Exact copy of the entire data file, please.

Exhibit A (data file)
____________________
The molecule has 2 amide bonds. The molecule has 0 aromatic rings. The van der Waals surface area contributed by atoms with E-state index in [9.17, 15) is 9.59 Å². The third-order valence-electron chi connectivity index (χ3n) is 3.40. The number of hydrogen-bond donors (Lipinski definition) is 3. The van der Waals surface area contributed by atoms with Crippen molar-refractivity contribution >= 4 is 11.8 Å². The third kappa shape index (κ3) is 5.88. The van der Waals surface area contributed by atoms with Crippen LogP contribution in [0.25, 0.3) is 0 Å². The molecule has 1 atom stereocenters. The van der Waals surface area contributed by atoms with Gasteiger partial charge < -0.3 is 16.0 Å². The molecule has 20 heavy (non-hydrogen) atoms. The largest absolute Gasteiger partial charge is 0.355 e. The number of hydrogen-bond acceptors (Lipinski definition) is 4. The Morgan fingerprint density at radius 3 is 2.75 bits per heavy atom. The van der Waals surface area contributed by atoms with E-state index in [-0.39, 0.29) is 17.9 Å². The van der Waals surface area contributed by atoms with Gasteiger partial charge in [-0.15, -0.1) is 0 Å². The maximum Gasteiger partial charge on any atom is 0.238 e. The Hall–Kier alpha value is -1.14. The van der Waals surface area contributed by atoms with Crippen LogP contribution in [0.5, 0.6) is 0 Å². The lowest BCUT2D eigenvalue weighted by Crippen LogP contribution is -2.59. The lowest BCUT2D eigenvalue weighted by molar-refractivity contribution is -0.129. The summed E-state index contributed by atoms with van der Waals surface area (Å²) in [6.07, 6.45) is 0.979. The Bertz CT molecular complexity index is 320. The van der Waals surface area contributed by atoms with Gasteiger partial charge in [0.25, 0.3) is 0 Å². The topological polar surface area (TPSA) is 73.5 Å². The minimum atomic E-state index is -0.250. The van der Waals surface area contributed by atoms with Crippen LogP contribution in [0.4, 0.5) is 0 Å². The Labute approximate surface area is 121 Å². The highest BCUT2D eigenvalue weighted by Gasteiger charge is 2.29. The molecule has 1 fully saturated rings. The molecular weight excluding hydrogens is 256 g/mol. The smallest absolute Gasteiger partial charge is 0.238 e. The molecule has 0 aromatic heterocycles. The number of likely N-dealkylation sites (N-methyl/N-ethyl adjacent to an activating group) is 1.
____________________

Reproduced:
The molecule has 2 amide bonds. The molecule has 0 aromatic rings. The van der Waals surface area contributed by atoms with E-state index in [9.17, 15) is 9.59 Å². The third-order valence-electron chi connectivity index (χ3n) is 3.40. The number of hydrogen-bond donors (Lipinski definition) is 3. The van der Waals surface area contributed by atoms with Crippen molar-refractivity contribution >= 4 is 11.8 Å². The third kappa shape index (κ3) is 5.88. The van der Waals surface area contributed by atoms with Crippen LogP contribution in [0.25, 0.3) is 0 Å². The molecule has 1 atom stereocenters. The van der Waals surface area contributed by atoms with Gasteiger partial charge < -0.3 is 16.0 Å². The molecule has 20 heavy (non-hydrogen) atoms. The largest absolute Gasteiger partial charge is 0.355 e. The number of hydrogen-bond acceptors (Lipinski definition) is 4. The Morgan fingerprint density at radius 3 is 2.75 bits per heavy atom. The van der Waals surface area contributed by atoms with E-state index in [-0.39, 0.29) is 17.9 Å². The van der Waals surface area contributed by atoms with Gasteiger partial charge in [-0.15, -0.1) is 0 Å². The maximum Gasteiger partial charge on any atom is 0.238 e. The Hall–Kier alpha value is -1.14. The van der Waals surface area contributed by atoms with Crippen LogP contribution in [0.5, 0.6) is 0 Å². The lowest BCUT2D eigenvalue weighted by Crippen LogP contribution is -2.59. The lowest BCUT2D eigenvalue weighted by molar-refractivity contribution is -0.129. The summed E-state index contributed by atoms with van der Waals surface area (Å²) in [6.07, 6.45) is 0.979. The Bertz CT molecular complexity index is 320. The van der Waals surface area contributed by atoms with Gasteiger partial charge in [0.25, 0.3) is 0 Å². The topological polar surface area (TPSA) is 73.5 Å². The minimum atomic E-state index is -0.250. The van der Waals surface area contributed by atoms with Crippen LogP contribution in [0.4, 0.5) is 0 Å². The Labute approximate surface area is 121 Å². The highest BCUT2D eigenvalue weighted by Gasteiger charge is 2.29. The molecule has 1 fully saturated rings. The molecular weight excluding hydrogens is 256 g/mol. The smallest absolute Gasteiger partial charge is 0.238 e. The molecule has 0 aromatic heterocycles. The number of likely N-dealkylation sites (N-methyl/N-ethyl adjacent to an activating group) is 1.